One day I heard the three of them scampering into the kitchen to check the temperature chart. They were all chatting, sharing their hopes and plans for the day. I knew I had gone too far with my Let’s Make a Memory focus when I heard Laurie warn her siblings, “Oh, no – it’s nice out, Mom’s going to want to make a memory – run!”







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What Keeps You Busy?

I’ve been reviewing C.S. Lewis’ book Screwtape Letters, again.  1-screwtape

The lessons in this little book are so simple, evident and immediately recognizable.  If you haven’t read it, the premise is that Satan and his helpers meet up to discuss ways to sidetrack various Christians who might be a danger to God’s kingdom.  We should all know the enemy’s power is limited—he cannot MAKE us do anything. But temptations that feed our weaknesses (they are observable whether we like to believe that or not!) will distract us and keep us too busy either trying to conquer the weakness or enjoying it (one last time) to turn to the Lord for help.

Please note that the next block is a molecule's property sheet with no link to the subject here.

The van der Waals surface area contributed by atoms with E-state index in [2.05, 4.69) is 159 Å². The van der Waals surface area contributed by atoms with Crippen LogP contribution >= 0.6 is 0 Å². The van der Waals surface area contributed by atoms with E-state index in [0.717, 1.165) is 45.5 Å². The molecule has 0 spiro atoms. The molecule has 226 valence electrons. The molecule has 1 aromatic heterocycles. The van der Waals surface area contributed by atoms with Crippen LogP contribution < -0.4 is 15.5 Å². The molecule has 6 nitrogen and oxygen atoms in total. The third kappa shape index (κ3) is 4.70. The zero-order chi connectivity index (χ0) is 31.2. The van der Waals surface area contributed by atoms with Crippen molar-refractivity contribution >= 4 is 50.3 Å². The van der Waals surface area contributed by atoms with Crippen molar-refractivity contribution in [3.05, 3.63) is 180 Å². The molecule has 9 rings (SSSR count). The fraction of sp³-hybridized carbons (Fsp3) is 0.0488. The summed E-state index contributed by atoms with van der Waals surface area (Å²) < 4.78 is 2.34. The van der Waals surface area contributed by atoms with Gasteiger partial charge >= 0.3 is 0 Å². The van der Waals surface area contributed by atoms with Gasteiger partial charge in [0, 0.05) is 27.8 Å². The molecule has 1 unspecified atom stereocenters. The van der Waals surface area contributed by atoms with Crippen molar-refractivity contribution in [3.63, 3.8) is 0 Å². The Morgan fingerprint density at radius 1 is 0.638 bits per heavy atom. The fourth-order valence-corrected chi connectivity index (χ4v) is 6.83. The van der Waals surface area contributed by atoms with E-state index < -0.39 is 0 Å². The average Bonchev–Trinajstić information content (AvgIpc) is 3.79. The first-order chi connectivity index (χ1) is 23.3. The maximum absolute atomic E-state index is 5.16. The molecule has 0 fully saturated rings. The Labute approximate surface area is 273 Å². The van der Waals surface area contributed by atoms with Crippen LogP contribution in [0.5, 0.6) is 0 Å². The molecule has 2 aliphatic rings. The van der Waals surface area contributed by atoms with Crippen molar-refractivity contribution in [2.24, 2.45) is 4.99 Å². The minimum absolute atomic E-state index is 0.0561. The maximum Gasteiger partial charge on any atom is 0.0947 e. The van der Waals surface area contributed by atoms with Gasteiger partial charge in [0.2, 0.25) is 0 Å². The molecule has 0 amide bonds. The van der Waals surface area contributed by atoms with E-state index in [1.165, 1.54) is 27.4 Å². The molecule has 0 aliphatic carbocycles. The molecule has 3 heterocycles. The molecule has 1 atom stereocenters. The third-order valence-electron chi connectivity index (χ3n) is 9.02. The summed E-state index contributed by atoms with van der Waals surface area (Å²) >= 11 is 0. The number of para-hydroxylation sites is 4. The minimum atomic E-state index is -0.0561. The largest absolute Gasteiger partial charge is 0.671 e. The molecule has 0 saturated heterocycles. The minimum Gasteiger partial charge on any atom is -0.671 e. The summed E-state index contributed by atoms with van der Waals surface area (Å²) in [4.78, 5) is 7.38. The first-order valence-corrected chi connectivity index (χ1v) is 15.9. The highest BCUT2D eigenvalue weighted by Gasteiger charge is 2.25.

Too busy to have time for others or to write that letter they meant to ages ago.

Too busy to listen to their child or spouse or friend…

Too busy to eat properly (and quickly distracted from the good they were going to do by finding a piece of cheesecake in the back of the fridge— or for me a chunk of chocolate or bag of chips

Too busy to get out into nature where they commune with God

Too busy to pray, certainly.

You get the picture.  Then I found this piece, surely based on this book that draws out some of the excuses we use – some of the distractions discussed in this little book.

Enjoy and then take the challenge. What is one thing you can DO or stop doing to redeem the time and make that connection with Jesus?

Satan called a worldwide convention of demons. – Author unknown

In his opening address he said,

SS09001“We can’t keep Christians from going to church.”

“We can’t keep them from reading their Bibles and knowing the truth.”

“We can’t even keep them from forming an intimate relationship with their savior.”

“Once they gain that connection with Jesus, our power over them is broken.”

“So let them go to their churches; let them have their covered dish dinners,

BUT steal their time, so they don’t have time to develop a relationship with Jesus Christ.”

“This is what I want you to do,” said the devil: